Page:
I look out, I see so many of you who got me through in 2020. You—many of you have been with me a long time. COVID is—no longer controls our lives. We've created 15 million brandnew jobs, more jobs than any President has in—[inaudible]. We have the lowest unemployment rate—lowest unemployment rate—in over 50 years. We have a record economic growth, record small-business creation. Stock market is highest it's ever been. I know that doesn't matter to you all, but it's real. [Laughter]

Insulin for seniors now costs 35 bucks instead of 400 a month. Out-of-pocket costs for prescription drugs for seniors are going to be capped at the end of this month [year; White House correction] at $2,000 a year no matter what the cost is, including those cancer drugs that are $10-, $12-, $15,000.

That doesn't just save—[applause]—and, by the way, that just doesn't seniors money; it saves significant amounts of money for the—and reduces the deficit.

What we've done so far by dealing with Medicare being able to negotiate, which I've been trying to do when I was a Senator for years—we finally got it done, without much help from the other team—actually, without any help from the other team. [Laughter] We're—but guess what? It cut the Federal deficit by $160 billion—$160 billon.

We're rebuilding the Nation's roads, bridges; delivering clean water, high-speed internet to every American.

American manufacturing is booming. I never knew where it was written—it says we can't still lead the world in manufacturing. Eight hundred thousand new jobs since we—you got me elected the first time and still counting.

We've attracted $650 billion in private-sector investment for clean energy, advanced manufacturing, semiconductors—all across America. We made the biggest investment in history to combat climate. And we do more, of course—we have to do more.

Inflation peaked at 9 percent, but now it's down—dropped to 3 percent, the lowest in the world, and it's still going down. And with the grace of God, the good will of the neighbors, and the creek not rising, as my grandfather would say, it's going to continue to go down.

But we can more to do.

Let me ask you: Does anyone want to go back to 2020?

Audience members. No!

The President. Well—when fear ruled our lives when Trump was President? I don't think so.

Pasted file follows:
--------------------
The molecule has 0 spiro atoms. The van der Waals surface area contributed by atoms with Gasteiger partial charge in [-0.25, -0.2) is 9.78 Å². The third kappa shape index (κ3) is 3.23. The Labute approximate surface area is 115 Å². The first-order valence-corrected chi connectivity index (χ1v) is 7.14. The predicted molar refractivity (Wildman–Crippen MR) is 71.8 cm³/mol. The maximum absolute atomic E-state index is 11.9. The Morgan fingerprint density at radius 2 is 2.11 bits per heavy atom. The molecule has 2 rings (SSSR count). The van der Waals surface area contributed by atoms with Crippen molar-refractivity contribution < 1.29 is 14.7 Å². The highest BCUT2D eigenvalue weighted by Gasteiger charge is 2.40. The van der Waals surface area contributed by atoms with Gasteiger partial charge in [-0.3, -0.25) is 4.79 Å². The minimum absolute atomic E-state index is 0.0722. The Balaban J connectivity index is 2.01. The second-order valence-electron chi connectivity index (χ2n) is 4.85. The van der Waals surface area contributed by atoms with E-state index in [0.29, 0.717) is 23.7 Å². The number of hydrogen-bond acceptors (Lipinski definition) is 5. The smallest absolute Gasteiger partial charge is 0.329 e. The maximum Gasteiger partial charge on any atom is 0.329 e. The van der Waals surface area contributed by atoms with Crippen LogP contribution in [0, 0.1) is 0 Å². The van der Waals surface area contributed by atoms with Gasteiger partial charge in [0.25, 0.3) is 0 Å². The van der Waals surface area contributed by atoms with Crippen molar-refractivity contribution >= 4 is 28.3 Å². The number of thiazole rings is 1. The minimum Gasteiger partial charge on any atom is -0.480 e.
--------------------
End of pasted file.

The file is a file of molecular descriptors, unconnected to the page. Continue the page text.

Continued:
But look—look, folks, the problem isn't looking back to where the country—where Trump had the country. The problem is where he wants to take it now. Look at what he's saying, and he means what he's saying.

I don't—you know, I made a speech when I—you got me nominated and I was first elected—while I was running in 2020—at—at Independence Hall, saying our democracy was at risk. And a lot of the press thought it was a bit of hyperbole, but I don't think anybody thinks that anymore.

He wants to get rid of—this guy wants to do a whole lot that is contrary to what we've been done—what's been done. He says he wants to get rid of the Affordable Care Act. Forty million Americans depend on that ACA.

He wants to get rid of savings I just got put into law to lower prescription drug prices, to 35 bucks for insulin for seniors.

He wants to enact another $2,000 [$2 trillion; White House correction] tax cut—they're not bad, if you can pay for it—the very wealthy and the biggest corporations. It's increased the debt larger than any President has in a 4-year period.

And, folks, if anyone doubts Trump and the Republicans would cut Social Security and Medicare, just look at what they said and done in the past week.

Trump recently said about Social Security and Medicare, which is a lifeline for millions and millions of Americans—he said, "There's"—quote, "There's a lot we can do in terms of cutting."

And just yesterday 180 House Republicans in the House of Representatives took orders from him again, and they proposed to cut Social Security and Medicare and up the age.